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Low Vitamin D More Common in Overweight Kids

By Rita Rubin
WebMD Health News
Reviewed by Laura J. Martin, MD

Dec. 24, 2012 -- Overweight and obese children and teens are more likely to have low vitamin D levels than kids with healthy weights, a new study suggests.

The study is published in Pediatrics.

Vitamin D is essential for bone health. Bone growth is high during childhood and adolescence. So it may be especially important to identify and treat vitamin D deficiency during that time, the researchers write.

Vitamin D deficiency is also linked to a variety of chronic conditions, such as:

Previous research suggests that obesity may put you at risk for vitamin D deficiency.

Overweight Kids and Vitamin D

Researchers in the study analyzed data from more than 12,000 U.S. children and teens aged 6 to 18. The children were enrolled in the 2003-2006 National Health and Nutrition Examination Survey.

About 21% of the healthy-weight youngsters were deficient in vitamin D. That was also true for 29% of those who were overweight, 34% of those who were obese, and 49% of those who were severely obese.

Even after accounting for such factors as vitamin D supplementation and intake of milk, which is typically fortified with vitamin D, the rates of vitamin D deficiency were higher in Latinos and African-Americans. Among the severely obese youngsters, 27% of whites, 52% of Latinos, and 87% of African-Americans were deficient in vitamin D.

"The particularly high prevalence in severely obese and minority children suggests that targeted screening and treatment guidance is needed," the researchers conclude.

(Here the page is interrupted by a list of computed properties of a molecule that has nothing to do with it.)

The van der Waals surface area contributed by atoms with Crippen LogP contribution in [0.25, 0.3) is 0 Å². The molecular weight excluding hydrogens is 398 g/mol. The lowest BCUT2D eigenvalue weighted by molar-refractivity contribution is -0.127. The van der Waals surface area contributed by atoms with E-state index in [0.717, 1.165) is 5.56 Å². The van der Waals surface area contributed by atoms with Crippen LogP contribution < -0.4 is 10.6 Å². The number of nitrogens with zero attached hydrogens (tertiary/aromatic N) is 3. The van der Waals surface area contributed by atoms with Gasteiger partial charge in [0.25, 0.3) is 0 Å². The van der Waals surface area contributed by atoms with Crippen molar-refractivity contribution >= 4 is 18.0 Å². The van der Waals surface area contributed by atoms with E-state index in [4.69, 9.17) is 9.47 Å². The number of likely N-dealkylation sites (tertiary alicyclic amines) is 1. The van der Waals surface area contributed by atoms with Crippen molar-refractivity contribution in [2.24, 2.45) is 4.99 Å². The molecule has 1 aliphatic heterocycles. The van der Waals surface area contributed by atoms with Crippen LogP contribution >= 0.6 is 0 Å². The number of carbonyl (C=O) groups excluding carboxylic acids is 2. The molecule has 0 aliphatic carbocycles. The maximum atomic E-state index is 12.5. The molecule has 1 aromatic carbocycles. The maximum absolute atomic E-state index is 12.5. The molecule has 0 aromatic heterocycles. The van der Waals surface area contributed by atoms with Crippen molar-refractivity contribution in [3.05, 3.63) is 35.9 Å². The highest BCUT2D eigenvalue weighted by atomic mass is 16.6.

Researcher Christy Turer, MD, a pediatrician at the University of Texas Southwestern Medical Center and Children's Medical Center in Dallas, says she and her colleagues already were routinely checking vitamin D levels in children at specialty clinics, such as weight management clinics. Those found to be deficient are prescribed high-dose vitamin D supplements, a pill taken weekly. After eight weeks of treatment, their levels are rechecked, and if they're near normal, she'll cut them back to monthly doses of vitamin D supplements.

Turer also recommends that vitamin-D-deficient patients drink low-fat milk. If they don't like to drink plain milk, she says they can add artificially sweetened flavors that add only 15 calories a serving.

"The reason that milk is important is it has not just vitamin D, but it has calcium," she says. Unsweetened soy milk and almond milk are also good sources of vitamin D and calcium, Turer says.

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